- 31 Oct 2013 8:00 AM
You have been recently re-elected for another rectorship cycle. As former U.S. Assistant Secretary of State, in what ways does being the Head of CEU constitute a different challenge for you than sorting out international conflicts?
At CEU, there are lots of foreign students besides the more than three hundred Hungarians, so my job here is similar to being in the heart of the international world as a diplomat. Because of my position, it is important that I maintain good relations with leaders in Budapest and in Hungary as well as with European officials and American higher education authorities, since CEU is also accredited in New York State, which gives us a very special status.
You have been the Head of CEU for four years now. Do you feel at home among the Hungarian rectors?
I am a member of the Hungarian Rectors’ Conference, and a few months ago I welcomed to CEU ELTE Rector Barna Mezey, and we held a public discussion about the future of higher education. I also consult from time to time with the President of the Hungarian Academy of Sciences, Jozsef Palinkas. I feel quite at home among the Hungarian rectors.
Rector Barna often voices his opinion and critique publicly in the media regarding the government’s decisions related to national higher educational institutions. Do you tend to be more diplomatic by nature or do you just prefer to conduct negotiations behind the scenes?
I follow the events and I voice my opinions, but since CEU is a private international university, we do not depend on state funding. In 2011, at the time of the debate about the new law on higher education, CEU, together with Andrassy University, was exempted by the Hungarian Parliament from certain requirements that apply to state-maintained universities.
Universities are run quite differently in the United States. To what extent can the job description of an American rector be compared to that of his or her Hungarian counterparts?
There are quite a few similarities, although as the Head of CEU, I fill two positions at the same time: I am both President and Rector. As President, I am responsible for the direction and management of the university, while as Rector I am in charge of the academic activities, supervising their quality. At Hungarian state institutions, I know that the management and academic affairs are influenced by the state, particularly on matters of budget. As President and Rector, I often appear in civil society and business circles, and I keep in touch with European and American diplomats too.
Why did you accept this job four years ago, isn’t it a step back for you? Or is it just us who do not see the true value of Central European University compared to Tufts or Harvard?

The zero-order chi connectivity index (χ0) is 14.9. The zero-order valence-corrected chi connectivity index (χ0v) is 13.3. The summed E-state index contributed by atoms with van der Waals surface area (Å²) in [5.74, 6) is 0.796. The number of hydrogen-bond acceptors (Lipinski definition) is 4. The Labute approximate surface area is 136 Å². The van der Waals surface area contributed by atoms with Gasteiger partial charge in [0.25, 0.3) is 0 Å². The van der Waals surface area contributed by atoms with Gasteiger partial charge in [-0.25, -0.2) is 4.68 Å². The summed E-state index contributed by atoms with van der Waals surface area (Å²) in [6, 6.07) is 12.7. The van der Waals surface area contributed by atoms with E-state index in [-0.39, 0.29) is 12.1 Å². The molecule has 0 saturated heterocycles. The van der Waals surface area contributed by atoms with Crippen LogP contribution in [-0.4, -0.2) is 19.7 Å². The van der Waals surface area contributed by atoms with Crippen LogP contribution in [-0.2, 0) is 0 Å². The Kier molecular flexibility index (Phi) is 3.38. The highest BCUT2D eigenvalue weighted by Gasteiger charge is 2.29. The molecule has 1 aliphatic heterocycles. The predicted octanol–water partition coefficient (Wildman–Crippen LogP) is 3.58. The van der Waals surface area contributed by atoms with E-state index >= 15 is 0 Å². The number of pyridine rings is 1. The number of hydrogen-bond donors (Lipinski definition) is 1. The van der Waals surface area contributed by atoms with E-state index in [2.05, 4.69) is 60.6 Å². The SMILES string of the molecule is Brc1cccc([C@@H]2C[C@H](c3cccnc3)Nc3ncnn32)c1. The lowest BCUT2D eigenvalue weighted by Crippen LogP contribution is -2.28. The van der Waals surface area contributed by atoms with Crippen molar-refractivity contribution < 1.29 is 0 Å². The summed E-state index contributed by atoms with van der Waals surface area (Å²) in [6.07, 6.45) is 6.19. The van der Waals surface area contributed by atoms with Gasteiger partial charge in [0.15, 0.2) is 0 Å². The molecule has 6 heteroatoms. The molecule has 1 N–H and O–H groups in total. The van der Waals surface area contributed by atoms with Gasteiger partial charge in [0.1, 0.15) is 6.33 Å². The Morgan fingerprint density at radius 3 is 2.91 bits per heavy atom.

I believe that CEU is a special university in a crossroads of the world. Hungary and CEU lie on the border of Eastern and Western Europe, and the fact that we are working with students and faculty from all over the world can be considered as a unique international experiment. Because of that, I am proud to say that my job is one of the most important and challenging positions that I have held. It may happen, that from 22 of my students 20 come from different countries, and they often learn as much from interacting with each other as they do from course material. One of my best students is a Russian, and the exam task at my law and international relations class was to develop a plan to resolve the Syrian conflict. This student wrote a brilliant paper and developed a negotiating strategy I hadn’t thought of, with perspectives that he derived from his research, his own background and from talking with students from other countries.
As Shattuck is at home with management questions, we ask him to give a short SWOT analysis about Hungarian higher education. (That is, to discuss its strengths and weaknesses, opportunities and neurogical points – the editor.)
The strength of Hungarian higher education lies in its excellent academic record, which earned many Hungarian-born scientists the Nobel Prize in the first half of the 20th century. Its weakness is that Hungary is a relatively small country, and therefore can only maintain a limited number of universities. Another weakness is that there is not enough international mobility in Hungarian higher education. Hungarian universities are starting to recognize that in an increasingly international academic environment, they need to attract international faculty and students, as well as outstanding Hungarians, and to encourage Hungarians to study abroad, too.